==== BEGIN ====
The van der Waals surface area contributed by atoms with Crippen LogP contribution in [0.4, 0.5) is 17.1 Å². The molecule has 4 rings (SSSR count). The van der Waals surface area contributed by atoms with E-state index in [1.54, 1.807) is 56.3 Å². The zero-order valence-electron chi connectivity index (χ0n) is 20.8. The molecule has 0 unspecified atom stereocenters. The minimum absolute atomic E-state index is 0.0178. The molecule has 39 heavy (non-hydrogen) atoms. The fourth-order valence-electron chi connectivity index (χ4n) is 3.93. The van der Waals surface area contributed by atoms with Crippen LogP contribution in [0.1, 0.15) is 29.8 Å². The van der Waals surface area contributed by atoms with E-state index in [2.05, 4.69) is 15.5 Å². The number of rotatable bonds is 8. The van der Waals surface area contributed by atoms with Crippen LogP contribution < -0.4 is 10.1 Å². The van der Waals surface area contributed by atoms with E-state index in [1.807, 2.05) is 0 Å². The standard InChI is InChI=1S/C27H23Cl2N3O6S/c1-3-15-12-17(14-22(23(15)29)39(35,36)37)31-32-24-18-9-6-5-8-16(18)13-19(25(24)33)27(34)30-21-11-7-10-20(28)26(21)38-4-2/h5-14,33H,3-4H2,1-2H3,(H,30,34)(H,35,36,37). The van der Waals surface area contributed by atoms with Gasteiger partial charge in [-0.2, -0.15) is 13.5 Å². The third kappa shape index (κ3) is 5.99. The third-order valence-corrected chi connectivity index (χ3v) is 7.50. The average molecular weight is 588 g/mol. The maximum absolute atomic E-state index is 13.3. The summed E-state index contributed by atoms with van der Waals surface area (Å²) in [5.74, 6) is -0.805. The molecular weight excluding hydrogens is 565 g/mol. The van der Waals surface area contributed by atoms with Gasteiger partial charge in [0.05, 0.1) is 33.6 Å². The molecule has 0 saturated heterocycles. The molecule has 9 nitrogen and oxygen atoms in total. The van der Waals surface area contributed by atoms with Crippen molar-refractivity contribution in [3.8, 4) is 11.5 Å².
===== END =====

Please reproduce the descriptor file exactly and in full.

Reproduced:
The van der Waals surface area contributed by atoms with Crippen LogP contribution in [0.4, 0.5) is 17.1 Å². The molecule has 4 rings (SSSR count). The van der Waals surface area contributed by atoms with E-state index in [1.54, 1.807) is 56.3 Å². The zero-order valence-electron chi connectivity index (χ0n) is 20.8. The molecule has 0 unspecified atom stereocenters. The minimum absolute atomic E-state index is 0.0178. The molecule has 39 heavy (non-hydrogen) atoms. The fourth-order valence-electron chi connectivity index (χ4n) is 3.93. The van der Waals surface area contributed by atoms with Crippen LogP contribution in [0.1, 0.15) is 29.8 Å². The van der Waals surface area contributed by atoms with E-state index in [2.05, 4.69) is 15.5 Å². The number of rotatable bonds is 8. The van der Waals surface area contributed by atoms with Crippen LogP contribution < -0.4 is 10.1 Å². The van der Waals surface area contributed by atoms with E-state index in [1.807, 2.05) is 0 Å². The standard InChI is InChI=1S/C27H23Cl2N3O6S/c1-3-15-12-17(14-22(23(15)29)39(35,36)37)31-32-24-18-9-6-5-8-16(18)13-19(25(24)33)27(34)30-21-11-7-10-20(28)26(21)38-4-2/h5-14,33H,3-4H2,1-2H3,(H,30,34)(H,35,36,37). The van der Waals surface area contributed by atoms with Gasteiger partial charge in [-0.2, -0.15) is 13.5 Å². The third kappa shape index (κ3) is 5.99. The third-order valence-corrected chi connectivity index (χ3v) is 7.50. The average molecular weight is 588 g/mol. The maximum absolute atomic E-state index is 13.3. The summed E-state index contributed by atoms with van der Waals surface area (Å²) in [5.74, 6) is -0.805. The molecular weight excluding hydrogens is 565 g/mol. The van der Waals surface area contributed by atoms with Gasteiger partial charge in [0.05, 0.1) is 33.6 Å². The molecule has 0 saturated heterocycles. The molecule has 9 nitrogen and oxygen atoms in total. The van der Waals surface area contributed by atoms with Crippen molar-refractivity contribution in [3.8, 4) is 11.5 Å².